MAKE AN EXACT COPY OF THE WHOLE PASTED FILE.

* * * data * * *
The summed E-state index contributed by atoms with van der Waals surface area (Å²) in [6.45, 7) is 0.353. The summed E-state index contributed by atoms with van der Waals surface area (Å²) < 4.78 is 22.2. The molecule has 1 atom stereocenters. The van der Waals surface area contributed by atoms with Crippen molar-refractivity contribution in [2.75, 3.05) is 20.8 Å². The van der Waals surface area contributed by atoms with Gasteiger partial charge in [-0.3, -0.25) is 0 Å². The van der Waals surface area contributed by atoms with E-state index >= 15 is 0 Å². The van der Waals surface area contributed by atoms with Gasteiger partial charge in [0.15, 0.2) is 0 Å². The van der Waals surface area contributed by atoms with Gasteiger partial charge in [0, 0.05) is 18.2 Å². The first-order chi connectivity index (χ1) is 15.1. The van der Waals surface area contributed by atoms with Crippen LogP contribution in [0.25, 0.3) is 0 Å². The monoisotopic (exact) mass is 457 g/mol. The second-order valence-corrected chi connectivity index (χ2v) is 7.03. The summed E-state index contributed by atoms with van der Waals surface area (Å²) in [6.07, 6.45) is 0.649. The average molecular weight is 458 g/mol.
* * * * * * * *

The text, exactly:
The summed E-state index contributed by atoms with van der Waals surface area (Å²) in [6.45, 7) is 0.353. The summed E-state index contributed by atoms with van der Waals surface area (Å²) < 4.78 is 22.2. The molecule has 1 atom stereocenters. The van der Waals surface area contributed by atoms with Crippen molar-refractivity contribution in [2.75, 3.05) is 20.8 Å². The van der Waals surface area contributed by atoms with Gasteiger partial charge in [-0.3, -0.25) is 0 Å². The van der Waals surface area contributed by atoms with E-state index >= 15 is 0 Å². The van der Waals surface area contributed by atoms with Gasteiger partial charge in [0.15, 0.2) is 0 Å². The van der Waals surface area contributed by atoms with Gasteiger partial charge in [0, 0.05) is 18.2 Å². The first-order chi connectivity index (χ1) is 15.1. The van der Waals surface area contributed by atoms with Crippen LogP contribution in [0.25, 0.3) is 0 Å². The monoisotopic (exact) mass is 457 g/mol. The second-order valence-corrected chi connectivity index (χ2v) is 7.03. The summed E-state index contributed by atoms with van der Waals surface area (Å²) in [6.07, 6.45) is 0.649. The average molecular weight is 458 g/mol.